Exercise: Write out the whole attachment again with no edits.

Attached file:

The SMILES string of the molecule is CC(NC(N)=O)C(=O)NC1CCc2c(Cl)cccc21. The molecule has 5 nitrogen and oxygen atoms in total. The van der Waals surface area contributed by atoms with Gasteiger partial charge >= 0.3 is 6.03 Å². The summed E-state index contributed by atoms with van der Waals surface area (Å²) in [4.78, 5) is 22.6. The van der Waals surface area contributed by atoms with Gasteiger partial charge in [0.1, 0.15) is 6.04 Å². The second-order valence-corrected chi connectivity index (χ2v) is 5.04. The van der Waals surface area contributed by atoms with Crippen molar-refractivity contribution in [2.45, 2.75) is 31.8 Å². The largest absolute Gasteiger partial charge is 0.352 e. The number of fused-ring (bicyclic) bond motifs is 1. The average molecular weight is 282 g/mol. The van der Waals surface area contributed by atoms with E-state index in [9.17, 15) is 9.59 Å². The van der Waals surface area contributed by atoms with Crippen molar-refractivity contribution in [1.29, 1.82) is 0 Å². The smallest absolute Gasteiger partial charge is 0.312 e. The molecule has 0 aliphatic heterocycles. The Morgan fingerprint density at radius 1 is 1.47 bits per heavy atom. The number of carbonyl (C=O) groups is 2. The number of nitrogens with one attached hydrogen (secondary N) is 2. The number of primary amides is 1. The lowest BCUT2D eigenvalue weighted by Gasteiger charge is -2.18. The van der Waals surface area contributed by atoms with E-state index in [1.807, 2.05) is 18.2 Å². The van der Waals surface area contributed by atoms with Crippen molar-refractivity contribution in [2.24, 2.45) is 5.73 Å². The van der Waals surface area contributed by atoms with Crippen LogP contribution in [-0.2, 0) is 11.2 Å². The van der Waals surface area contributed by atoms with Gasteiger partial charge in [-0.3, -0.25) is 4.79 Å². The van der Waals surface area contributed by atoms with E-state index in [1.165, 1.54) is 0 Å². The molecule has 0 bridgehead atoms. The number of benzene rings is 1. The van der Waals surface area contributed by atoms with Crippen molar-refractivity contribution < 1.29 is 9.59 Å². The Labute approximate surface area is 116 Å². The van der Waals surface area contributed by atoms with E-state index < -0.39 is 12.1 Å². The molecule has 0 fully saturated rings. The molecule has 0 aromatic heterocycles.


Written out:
The SMILES string of the molecule is CC(NC(N)=O)C(=O)NC1CCc2c(Cl)cccc21. The molecule has 5 nitrogen and oxygen atoms in total. The van der Waals surface area contributed by atoms with Gasteiger partial charge >= 0.3 is 6.03 Å². The summed E-state index contributed by atoms with van der Waals surface area (Å²) in [4.78, 5) is 22.6. The van der Waals surface area contributed by atoms with Gasteiger partial charge in [0.1, 0.15) is 6.04 Å². The second-order valence-corrected chi connectivity index (χ2v) is 5.04. The van der Waals surface area contributed by atoms with Crippen molar-refractivity contribution in [2.45, 2.75) is 31.8 Å². The largest absolute Gasteiger partial charge is 0.352 e. The number of fused-ring (bicyclic) bond motifs is 1. The average molecular weight is 282 g/mol. The van der Waals surface area contributed by atoms with E-state index in [9.17, 15) is 9.59 Å². The van der Waals surface area contributed by atoms with Crippen molar-refractivity contribution in [1.29, 1.82) is 0 Å². The smallest absolute Gasteiger partial charge is 0.312 e. The molecule has 0 aliphatic heterocycles. The Morgan fingerprint density at radius 1 is 1.47 bits per heavy atom. The number of carbonyl (C=O) groups is 2. The number of nitrogens with one attached hydrogen (secondary N) is 2. The number of primary amides is 1. The lowest BCUT2D eigenvalue weighted by Gasteiger charge is -2.18. The van der Waals surface area contributed by atoms with E-state index in [1.807, 2.05) is 18.2 Å². The van der Waals surface area contributed by atoms with Crippen molar-refractivity contribution in [2.24, 2.45) is 5.73 Å². The van der Waals surface area contributed by atoms with Crippen LogP contribution in [-0.2, 0) is 11.2 Å². The van der Waals surface area contributed by atoms with Gasteiger partial charge in [-0.3, -0.25) is 4.79 Å². The van der Waals surface area contributed by atoms with E-state index in [1.165, 1.54) is 0 Å². The molecule has 0 bridgehead atoms. The number of benzene rings is 1. The van der Waals surface area contributed by atoms with Crippen molar-refractivity contribution < 1.29 is 9.59 Å². The Labute approximate surface area is 116 Å². The van der Waals surface area contributed by atoms with E-state index < -0.39 is 12.1 Å². The molecule has 0 fully saturated rings. The molecule has 0 aromatic heterocycles.